Happy New Year! I hope everyone had a wonderful holiday season. It’s always hard getting back into the swing of things after having a nice long break, but I’m excited about some of the new things we are launching here at Stone World in 2020.
As we approach the beginning of a new year, and a new decade, we are encouraging all of our Rockhead members to take a close look into their business and identify key areas of focus that will allow them to plan and scale their business based on present or potential economic cycles.
It’s hard to believe that we are officially in the holiday season and wrapping up 2019. What a year it has been. From the ramifications of tariffs on Chinese imports to new silica regulations to an update on the ANSI/NSC 373 Natural Stone Sustainability Standard, there has been a flurry of activity in our industry.
Stone World’s “Industry Perspective” column has revolving articles by the Stone Fabricators Alliance (SFA), The Natural Stone Institute (NSI), and the Rockhead Group offering insight into the workings of each organization, and their place within the industry.
It seems in a blink of an eye we have gone from trips to the beach and lake during the sunny days of summer to waking up to chilly mornings and seeing the beautiful autumn foliage – and suddenly it is almost time to carve the turkey and buy holiday presents. Where does the time go?
I feel I would be remiss if I didn’t bring up the issue of shop safety after recently hearing about another tragic accident where falling slabs took the lives of two shop workers. It was just another day for these workers until the unimaginable happened.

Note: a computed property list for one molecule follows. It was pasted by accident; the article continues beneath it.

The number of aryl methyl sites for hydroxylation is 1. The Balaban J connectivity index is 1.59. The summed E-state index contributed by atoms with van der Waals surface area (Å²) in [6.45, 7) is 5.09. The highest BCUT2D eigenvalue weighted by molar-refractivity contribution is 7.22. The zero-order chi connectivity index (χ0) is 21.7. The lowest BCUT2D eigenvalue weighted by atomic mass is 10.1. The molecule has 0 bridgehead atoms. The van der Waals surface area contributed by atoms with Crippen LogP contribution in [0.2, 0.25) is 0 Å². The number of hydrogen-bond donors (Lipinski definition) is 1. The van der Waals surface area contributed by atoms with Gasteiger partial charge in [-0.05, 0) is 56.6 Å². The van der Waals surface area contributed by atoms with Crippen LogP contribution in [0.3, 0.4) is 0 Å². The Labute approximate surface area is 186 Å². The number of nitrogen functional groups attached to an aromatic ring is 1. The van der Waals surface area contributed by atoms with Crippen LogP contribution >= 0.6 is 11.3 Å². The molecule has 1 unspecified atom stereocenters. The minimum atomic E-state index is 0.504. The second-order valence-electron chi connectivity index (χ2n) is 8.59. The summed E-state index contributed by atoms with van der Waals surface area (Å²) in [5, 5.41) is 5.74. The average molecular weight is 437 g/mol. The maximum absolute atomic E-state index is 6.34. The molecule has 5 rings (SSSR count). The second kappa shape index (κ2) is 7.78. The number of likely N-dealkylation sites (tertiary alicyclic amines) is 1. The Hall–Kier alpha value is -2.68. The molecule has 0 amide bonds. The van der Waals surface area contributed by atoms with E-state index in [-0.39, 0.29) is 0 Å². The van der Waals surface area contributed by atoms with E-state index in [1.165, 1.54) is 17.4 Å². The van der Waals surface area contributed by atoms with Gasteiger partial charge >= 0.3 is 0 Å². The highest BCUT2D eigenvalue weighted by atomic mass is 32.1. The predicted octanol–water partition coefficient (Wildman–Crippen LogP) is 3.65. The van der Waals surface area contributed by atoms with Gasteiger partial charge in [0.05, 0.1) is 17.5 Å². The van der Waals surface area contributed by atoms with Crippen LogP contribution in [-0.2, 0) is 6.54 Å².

It only took me 23 years, but I finally made it out to visit the Indiana Limestone Belt. I’d have to say it was long overdue. A big “thank you” goes to my friend Todd Schnatzmeyer at the Indiana Limestone Institute who made my excursion possible, along with all of the companies that graciously welcomed me into their quarries and mills.
In this month’s Industry Perspective, Joey Marcella writes about when attending a trade show, workshop or other industry event, you should walk away with a “couple of good ‘nuggets’ of information.” I couldn’t agree more.
As I write this, I’m sitting at Newark International Airport in New Jersey waiting for my flight to Indianapolis to board. My final destination is Bloomington, where my friends from the Indiana Limestone Institute will take me on a tour of several quarries in the area.
Often I ask architects and designers why they favored natural stone for a particular project, and more frequently than not I hear responses such as: “It’s timeless.” “We needed something durable.” “We wanted to use a local material.” These are all excellent reasons, and as members of the natural stone industry, music to our ears.